A very interesting blog post from Three Hierarchies about the desire of vegetarians (and others) to change the world, and the challenges inherent in their position.  He brings in some very interesting contrasting thoughts from Buddhism as well. Perhaps most interesting are his thoughts regarding God giving humanity permission to eat plants and animals. It is an interesting insight and, I believe, has some consequences for how we view stewardship.

Like all world-changers, vegetarians are convinced that with a few simple adjustments, a life without inflicting harm on anyone are within our grasp. I have my doubts. Maybe it is because I sometimes feel uneasy swatting mosquitoes or crushing ants in my house. (And then I do it anyway and feel uncomfortable.) And when I have planted a plant, I have a deep-seated reluctance to kill it; especially if it seems to have a strong desire to live, despite frequent blows.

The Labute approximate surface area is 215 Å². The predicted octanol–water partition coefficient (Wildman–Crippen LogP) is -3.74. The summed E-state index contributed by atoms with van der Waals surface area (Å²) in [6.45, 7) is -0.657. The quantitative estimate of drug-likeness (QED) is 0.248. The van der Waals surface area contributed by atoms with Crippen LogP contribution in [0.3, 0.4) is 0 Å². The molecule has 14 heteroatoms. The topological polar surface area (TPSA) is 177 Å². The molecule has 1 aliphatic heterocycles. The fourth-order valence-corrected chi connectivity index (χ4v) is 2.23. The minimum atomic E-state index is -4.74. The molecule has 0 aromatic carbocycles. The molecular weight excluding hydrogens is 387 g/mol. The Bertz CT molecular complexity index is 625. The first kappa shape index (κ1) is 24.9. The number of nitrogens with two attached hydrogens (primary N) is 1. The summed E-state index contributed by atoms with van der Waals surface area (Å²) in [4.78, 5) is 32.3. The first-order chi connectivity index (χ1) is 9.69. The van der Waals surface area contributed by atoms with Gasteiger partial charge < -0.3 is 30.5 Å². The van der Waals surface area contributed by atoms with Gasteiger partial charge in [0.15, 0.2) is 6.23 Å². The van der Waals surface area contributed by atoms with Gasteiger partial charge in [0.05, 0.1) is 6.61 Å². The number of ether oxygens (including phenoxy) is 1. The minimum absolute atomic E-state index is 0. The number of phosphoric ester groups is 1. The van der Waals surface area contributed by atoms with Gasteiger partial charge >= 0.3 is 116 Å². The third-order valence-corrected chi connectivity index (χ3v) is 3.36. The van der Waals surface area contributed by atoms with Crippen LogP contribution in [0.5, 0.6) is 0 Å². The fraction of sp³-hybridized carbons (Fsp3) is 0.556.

Maybe I’m just nuts, but I also have a feeling that the permission granted men and animals to eat plants worldwide in Genesis 1:29-30, and for Adam to eat Eden’s plants in 2:16, and the extension to animals (including creeping things like worms and insects) of Gen. 9:2-3 was not just pro forma, that without God’s specific permission it really would be wrong to eat plants. After all He made them and they are also our fellow creation. Do they actually belong to us?

{Read it all}